The Health and Safety Executive is still considering whether to prosecute a fencing contractor after an employee was killed in an accident.
The body of Aled Lloyd Jones was found with chainsaw wounds in a field in Llandyrnog in January 2015. An inquest in Ruthin heard the father-of-three from Tanrallt, near Denbigh, had been building a fence for a friend.
A post-mortem examination found Mr Lloyd Jones’ major arteries had been cut as a result of the injuries to his neck. The alarm had been raised when his wife, Nerys Mosford-Jones, became worried when he did not return her phone call.
Mr Jones’ body was found by the owner of the smallholding, Amanda Ashcroft-Dickinson. She told the hearing that he was asked to lop some high branches from a tree. His tractor was still running when he was found dead.
The contractor, Robert Francis from Rhewl, declined to answer several questions including his work relationship with Mr Jones, the use of his equipment and whether he had contacted him on the day of the accident. But he did say he owned a polesaw to cut overhead branches and protective equipment, which Mr Jones had not been using on the day. Mr Francis had since quit as a contractor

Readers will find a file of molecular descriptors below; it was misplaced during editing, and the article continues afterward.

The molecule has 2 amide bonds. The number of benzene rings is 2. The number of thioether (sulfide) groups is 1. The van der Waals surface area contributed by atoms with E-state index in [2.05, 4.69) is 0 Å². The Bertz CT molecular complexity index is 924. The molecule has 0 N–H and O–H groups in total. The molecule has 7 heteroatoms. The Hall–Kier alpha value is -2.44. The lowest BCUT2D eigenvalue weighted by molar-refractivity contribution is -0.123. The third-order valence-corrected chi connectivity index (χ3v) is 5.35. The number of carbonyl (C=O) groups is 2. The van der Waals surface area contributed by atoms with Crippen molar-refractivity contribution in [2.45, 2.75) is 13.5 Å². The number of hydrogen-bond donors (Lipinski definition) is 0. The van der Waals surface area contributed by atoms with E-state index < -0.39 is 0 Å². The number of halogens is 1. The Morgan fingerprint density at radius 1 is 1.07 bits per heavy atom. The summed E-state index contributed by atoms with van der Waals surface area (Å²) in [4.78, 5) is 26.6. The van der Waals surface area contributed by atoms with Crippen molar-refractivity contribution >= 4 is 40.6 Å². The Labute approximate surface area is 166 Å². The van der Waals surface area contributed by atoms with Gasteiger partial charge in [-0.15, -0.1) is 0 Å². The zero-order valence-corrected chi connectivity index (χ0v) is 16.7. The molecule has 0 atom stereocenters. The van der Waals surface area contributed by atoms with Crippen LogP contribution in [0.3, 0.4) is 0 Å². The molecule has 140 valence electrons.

An HSE investigator, Damian Corbett, said it was possible that Mr Jones had slipped from a small platform on the front of the tractor, or that he was knocked off by a branch – but he said he could only speculate about what happened.
Coroner John Gittins told the court that Mr Francis was not obliged to answer questions which he felt could incriminate him because of the possibility of the HSE taking action.
A jury returned a verdict of accidental death.